The artichoke is a most wonderful thing. Enormous edible flower buds. Just glorious! Growing up we had them as a special dinner in the spring, just steamed and served with hollandaise sauce. I always loved them. When I moved to San Fran I learned you could buy them as baby and young artichokes too.
My in-laws make these bold artichokes with mint, garlic, salt, pepper, and olive oil stuffed inside all the leaves. I liked them but couldn't get much of a recipe out of my mother in law, she always shrugged it off. And everybody said Grammy made them the best anyway. Sadly, I never had the chance to meet the matriarch of the family who was a legendary cook. One day this spring, doing research for some writing, I was deep in Italian cookbooks. A recipe jumped out at me, Roman Artichokes from In Nonna's Kitchen. There was the mint and garlic and I thought "I've FOUND IT!"
|Soaking trimmed artichokes in lemon water.|
I made them them for my husband, mostly following the recipe to test it out. His grandmother's artichokes are among his TOP-5 favorite foods. (Although the TOP-5 has more like 20 favorite foods.) So the pressure was on. Incidentally, I also used my pressure cooker, because somebody had a memory of Grammy using a pressure cooker, but nobody had recently. I thought this might be a clue.
The first batch were good. Really good. The only suggestion was "they should have more pepper."
So I forged on and made them for the family. I put in much more pepper, and sadly I don't have exact measurements because it is that sort of a thing so I have modified the recipe from In Nonna's Kitchen with my changes to the best of my ability.
I felt the ultimate satisfaction when my artichokes were approved as as good as Grammy's. And they wondered if I wasn't really Italian and hiding it. The whole table stripped the leaves in almost-silence, which is saying something!
|Crispy Roman Artichokes|
Roman Artichokes with Mint & Garlic
4 large artichokes
2 teaspoons dry mint
1 teaspoon dry marjoram
1 1/2 teaspoons garlic powder
2 garlic cloves, crushed
1 teaspoon black pepper (the powder)
1-2 teaspoon salt
1 cup olive oil
1 cup water
1/3 cup dry white wine
Fill a bowl with cool water, cut one lemon in half, squeeze it into the water and drop in the halves.
Trim the artichokes; remove the toughest outside petals, use scissors to cut the sharp points off the leaves, and a knife to chop off the top inch off of the artichoke. The stem is very tasty, cut the stem off at the base, and peel off the tough outside and the old cut end. Submerge the trimmed artichoke in the lemon water. This stops them from turning gray when cut, and it may tenderize them or impart flavor. The Nonna said to soak them for 2 hours, so I did, I have no complaints and will continue to do it this way!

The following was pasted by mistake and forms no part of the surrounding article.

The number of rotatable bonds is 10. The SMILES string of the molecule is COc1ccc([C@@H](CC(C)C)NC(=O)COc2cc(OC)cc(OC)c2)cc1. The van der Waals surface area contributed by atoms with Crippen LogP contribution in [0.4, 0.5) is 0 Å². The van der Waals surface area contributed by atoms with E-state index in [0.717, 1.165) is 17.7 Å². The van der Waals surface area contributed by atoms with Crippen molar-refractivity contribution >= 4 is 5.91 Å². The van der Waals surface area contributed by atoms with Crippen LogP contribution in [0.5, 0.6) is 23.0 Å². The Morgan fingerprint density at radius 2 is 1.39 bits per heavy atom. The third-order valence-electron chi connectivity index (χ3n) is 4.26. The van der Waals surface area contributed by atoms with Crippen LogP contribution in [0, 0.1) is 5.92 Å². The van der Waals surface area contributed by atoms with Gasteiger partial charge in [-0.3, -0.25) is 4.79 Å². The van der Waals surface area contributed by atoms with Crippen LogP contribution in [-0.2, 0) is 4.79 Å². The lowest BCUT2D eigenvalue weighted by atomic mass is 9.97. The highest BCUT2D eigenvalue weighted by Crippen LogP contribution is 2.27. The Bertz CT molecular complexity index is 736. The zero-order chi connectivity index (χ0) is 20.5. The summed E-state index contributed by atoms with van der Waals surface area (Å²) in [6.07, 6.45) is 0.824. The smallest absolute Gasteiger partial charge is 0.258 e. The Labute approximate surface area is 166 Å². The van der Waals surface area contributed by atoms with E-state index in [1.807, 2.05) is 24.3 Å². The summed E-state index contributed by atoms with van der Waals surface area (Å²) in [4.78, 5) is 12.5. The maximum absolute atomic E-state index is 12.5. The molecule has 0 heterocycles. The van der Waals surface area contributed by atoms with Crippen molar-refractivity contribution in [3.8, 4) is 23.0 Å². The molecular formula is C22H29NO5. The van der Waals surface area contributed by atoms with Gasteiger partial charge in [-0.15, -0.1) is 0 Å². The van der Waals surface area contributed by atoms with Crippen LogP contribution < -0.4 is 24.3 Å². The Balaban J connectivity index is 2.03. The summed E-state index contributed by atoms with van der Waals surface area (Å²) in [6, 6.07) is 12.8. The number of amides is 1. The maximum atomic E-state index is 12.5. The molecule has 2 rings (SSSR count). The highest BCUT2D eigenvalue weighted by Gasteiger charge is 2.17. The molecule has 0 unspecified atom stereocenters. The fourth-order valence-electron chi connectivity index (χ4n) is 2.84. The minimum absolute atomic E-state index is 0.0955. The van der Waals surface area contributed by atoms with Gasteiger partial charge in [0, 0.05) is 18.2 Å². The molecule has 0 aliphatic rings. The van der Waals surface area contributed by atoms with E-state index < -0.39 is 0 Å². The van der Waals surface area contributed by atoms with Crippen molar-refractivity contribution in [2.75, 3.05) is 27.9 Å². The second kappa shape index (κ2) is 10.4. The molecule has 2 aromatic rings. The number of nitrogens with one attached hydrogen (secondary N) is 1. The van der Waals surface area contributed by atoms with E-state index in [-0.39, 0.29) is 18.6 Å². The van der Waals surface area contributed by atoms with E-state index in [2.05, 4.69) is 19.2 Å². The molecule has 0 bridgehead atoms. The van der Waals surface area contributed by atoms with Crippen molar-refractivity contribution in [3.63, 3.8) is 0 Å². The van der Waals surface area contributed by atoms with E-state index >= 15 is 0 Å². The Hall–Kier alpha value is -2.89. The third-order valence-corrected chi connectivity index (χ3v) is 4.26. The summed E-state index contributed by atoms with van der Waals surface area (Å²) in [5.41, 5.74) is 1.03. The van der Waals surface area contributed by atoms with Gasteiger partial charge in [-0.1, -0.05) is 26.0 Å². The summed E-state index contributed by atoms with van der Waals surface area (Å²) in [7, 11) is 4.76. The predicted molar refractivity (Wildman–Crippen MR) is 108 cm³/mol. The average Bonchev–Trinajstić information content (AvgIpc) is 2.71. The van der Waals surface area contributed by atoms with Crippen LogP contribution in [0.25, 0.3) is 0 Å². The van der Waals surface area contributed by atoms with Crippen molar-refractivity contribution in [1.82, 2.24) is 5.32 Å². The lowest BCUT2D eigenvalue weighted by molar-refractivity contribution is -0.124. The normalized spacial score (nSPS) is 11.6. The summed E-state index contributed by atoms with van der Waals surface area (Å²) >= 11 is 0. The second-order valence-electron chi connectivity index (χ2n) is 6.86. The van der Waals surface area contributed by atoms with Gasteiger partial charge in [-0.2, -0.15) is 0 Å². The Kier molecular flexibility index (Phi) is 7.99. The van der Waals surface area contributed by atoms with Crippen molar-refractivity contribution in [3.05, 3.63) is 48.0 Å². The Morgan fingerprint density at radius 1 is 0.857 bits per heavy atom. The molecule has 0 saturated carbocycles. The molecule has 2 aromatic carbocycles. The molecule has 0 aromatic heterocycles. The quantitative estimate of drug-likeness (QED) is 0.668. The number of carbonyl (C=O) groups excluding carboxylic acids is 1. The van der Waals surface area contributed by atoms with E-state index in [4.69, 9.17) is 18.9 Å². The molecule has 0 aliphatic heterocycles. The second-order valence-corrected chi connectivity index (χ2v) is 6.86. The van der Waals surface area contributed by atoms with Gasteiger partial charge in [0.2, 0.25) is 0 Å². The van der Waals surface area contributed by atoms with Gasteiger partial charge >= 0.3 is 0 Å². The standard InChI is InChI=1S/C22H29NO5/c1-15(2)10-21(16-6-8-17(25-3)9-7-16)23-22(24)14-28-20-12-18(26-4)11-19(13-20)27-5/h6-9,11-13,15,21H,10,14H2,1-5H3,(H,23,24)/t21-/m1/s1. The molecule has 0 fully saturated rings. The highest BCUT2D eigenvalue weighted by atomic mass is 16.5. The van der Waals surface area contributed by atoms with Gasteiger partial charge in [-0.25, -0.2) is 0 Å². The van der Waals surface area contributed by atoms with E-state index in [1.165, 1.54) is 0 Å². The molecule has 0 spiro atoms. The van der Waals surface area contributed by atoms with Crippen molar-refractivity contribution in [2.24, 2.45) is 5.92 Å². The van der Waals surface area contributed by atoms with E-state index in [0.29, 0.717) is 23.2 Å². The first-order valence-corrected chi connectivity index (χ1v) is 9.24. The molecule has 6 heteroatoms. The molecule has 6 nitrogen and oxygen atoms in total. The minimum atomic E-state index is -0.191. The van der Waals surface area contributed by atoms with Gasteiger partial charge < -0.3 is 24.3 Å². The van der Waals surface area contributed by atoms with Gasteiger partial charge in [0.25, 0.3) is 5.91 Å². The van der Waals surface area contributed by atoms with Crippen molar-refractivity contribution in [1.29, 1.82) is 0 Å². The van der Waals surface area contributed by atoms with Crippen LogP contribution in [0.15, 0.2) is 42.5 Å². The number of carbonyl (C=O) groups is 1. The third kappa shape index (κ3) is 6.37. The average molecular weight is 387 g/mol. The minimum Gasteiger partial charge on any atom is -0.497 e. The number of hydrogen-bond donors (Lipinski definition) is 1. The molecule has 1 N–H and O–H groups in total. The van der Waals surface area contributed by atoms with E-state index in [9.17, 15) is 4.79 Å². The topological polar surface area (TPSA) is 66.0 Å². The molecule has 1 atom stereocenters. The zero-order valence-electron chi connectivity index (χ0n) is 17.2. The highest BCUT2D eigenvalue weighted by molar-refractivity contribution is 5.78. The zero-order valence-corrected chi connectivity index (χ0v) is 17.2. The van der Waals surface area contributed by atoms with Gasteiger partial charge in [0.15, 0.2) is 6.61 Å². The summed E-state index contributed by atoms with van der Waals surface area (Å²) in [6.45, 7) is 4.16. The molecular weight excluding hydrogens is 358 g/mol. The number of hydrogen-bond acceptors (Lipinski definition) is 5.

Put the fresh garlic through a press, or mince small. Mix with the powdered garlic, dry mint, majoram, black pepper and salt. Pour some olive oil into the mix, making a thin paste. Remove an artichoke from the water, shaking it out, use your fingers to open up the petals a little bit. Scoop up some of the herb oil paste in your right hand and cup it on top of the artichoke, smoothing it downward so it goes in between the petals. Divide the herb paste among the artichokes.
Place the herbed artichokes upright into a pressure cooker (or a regular soup pot.) It is ok to stack them on one another, use the peeled stems to hold them upright if necessary. Add the water, wine, and drizzle some more olive oil into their centers. Bring the pressure cooker up to pressure and cook for 10 minutes. (If using a soup pot, simmer covered for 35-40 minutes.) To test for doneness pull one of the outisde petals, if if falls off, it is done, if it hangs on it needs more cooking. Which can come on the stove or later in the oven. Remove to an ovenproof baking dish. The sauce in the bottom of the pan is precious and should be poured over the artichokes. (You can do up to this point ahead, and cover them in the fridge for a day or so until ready to crisp them.)
Preheat the oven to 400°, put the artichokes uncovered into the oven. Cook for about 30 to 40 minutes until the outsides are golden and terribly crispy, the oil will be sizzling. If you are in a rush, it is possible to broil them, and I did this once. It is nearly as good. It goes very fast, make sure to get the oil to sizzle madly, as this turns the flavors from a steamed thing into something terribly better. Cooked for the 40 minutes in the oven they nearly melt away in your mouth.
Drizzle any sauce over the artichokes as you serve them. I find shallow bowls are best so you have somewhere to put the petals as you eat it. And you know not to eat the choke; scoop that out with a spoon. Happy springtime!